There is hope out there. This sleek and beautiful monstrosity would only server to further remove the user from the physical aspect of the computer and give them the sense that they know hardware. There is a sweet spot where users know just enough about hardware to royally screw things up and this is aimed at that spot.
Mind you i only read half the comments (lazy ATM). But other than this looking really cool its Kind of pointless. As others said a PC is already "Modular" just a different look. I feel this would just make the blind, go def too. Imagine what it would be like trying to explain something to someone who ONLY knows how to put one of these together and thinks of himself as a "Computer builder" It would be worse than Apple vs Android.
It would be for the Alienware buyers and people who generally get off on 1uping their mate buy spending x amount more than they did on their pc just for bragging rights. "oh whats that you air cool your system? haha i have modular quick disconnect oil cooling... bow to my superiority"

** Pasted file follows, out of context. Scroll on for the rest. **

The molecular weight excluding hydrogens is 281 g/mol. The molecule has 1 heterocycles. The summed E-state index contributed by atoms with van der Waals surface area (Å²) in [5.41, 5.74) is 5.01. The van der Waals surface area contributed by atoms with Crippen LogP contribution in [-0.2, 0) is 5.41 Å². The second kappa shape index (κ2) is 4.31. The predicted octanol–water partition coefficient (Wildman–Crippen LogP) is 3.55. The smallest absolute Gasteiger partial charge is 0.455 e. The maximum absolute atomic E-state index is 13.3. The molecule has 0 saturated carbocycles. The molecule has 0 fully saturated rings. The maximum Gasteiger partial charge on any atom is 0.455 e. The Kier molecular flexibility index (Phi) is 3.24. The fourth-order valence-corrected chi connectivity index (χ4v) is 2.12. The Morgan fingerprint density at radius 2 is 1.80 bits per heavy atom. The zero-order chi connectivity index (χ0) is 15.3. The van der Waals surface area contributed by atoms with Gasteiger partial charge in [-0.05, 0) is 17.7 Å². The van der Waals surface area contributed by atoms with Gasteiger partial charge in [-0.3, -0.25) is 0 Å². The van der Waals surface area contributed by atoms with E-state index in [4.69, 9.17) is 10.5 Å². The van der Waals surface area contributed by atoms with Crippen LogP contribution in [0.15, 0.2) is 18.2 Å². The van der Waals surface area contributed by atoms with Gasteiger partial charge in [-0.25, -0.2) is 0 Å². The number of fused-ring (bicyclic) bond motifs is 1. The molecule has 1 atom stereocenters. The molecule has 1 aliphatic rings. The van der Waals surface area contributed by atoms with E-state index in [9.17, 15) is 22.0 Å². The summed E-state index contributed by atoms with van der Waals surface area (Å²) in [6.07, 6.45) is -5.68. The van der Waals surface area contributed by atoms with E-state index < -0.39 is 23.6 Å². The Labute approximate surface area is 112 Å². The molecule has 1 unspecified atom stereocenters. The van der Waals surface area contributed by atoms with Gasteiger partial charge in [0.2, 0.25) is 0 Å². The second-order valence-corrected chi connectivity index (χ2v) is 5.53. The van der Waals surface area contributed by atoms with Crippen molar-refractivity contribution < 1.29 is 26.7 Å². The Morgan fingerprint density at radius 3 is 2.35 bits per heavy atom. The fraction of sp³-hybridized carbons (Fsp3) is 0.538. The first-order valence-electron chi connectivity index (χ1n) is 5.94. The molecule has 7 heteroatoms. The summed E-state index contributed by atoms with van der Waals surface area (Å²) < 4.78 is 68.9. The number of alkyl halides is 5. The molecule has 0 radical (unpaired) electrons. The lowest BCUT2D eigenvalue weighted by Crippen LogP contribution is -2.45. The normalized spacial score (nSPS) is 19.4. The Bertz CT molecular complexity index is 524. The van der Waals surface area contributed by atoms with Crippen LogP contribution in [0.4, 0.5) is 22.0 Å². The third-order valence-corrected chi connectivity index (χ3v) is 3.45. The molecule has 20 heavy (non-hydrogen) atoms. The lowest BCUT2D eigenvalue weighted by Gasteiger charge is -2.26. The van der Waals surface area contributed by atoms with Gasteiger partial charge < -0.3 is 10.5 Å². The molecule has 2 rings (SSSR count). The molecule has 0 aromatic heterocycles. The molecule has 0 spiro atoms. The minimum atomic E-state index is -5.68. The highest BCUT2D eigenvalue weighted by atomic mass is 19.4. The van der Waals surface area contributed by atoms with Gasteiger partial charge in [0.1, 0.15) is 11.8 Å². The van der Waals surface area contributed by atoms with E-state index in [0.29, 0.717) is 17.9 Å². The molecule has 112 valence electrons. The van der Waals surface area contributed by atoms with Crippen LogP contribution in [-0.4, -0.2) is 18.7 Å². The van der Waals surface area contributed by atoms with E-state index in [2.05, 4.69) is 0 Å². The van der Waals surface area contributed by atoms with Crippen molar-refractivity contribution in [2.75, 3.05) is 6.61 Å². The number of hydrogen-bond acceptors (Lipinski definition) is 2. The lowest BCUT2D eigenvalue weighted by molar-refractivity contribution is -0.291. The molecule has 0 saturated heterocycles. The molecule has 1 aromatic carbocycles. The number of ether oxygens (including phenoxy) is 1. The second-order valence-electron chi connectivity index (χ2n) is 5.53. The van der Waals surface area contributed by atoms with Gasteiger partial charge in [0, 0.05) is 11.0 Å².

Just by looking at the thing I don't see how they can get the thing to be that sturdy... I mean heavy power supplies would make that thing flex so damn hard! I love hardware okay? But this would probably ruin it. I mean just yesterday I talked to my friend and ranted for an hour about the TitanZ and the 880M
If I had money to bathe in I would not buy a modular pc like this, but instead do something like this.
Hm, I'm not so sure about modular computers. Given at the moment, computers are modular, however the difference been the aesthetics.
It would only really appeal to those that don't currently build systems. So I reckon it is a niche and won't find much of a foothold in the open market.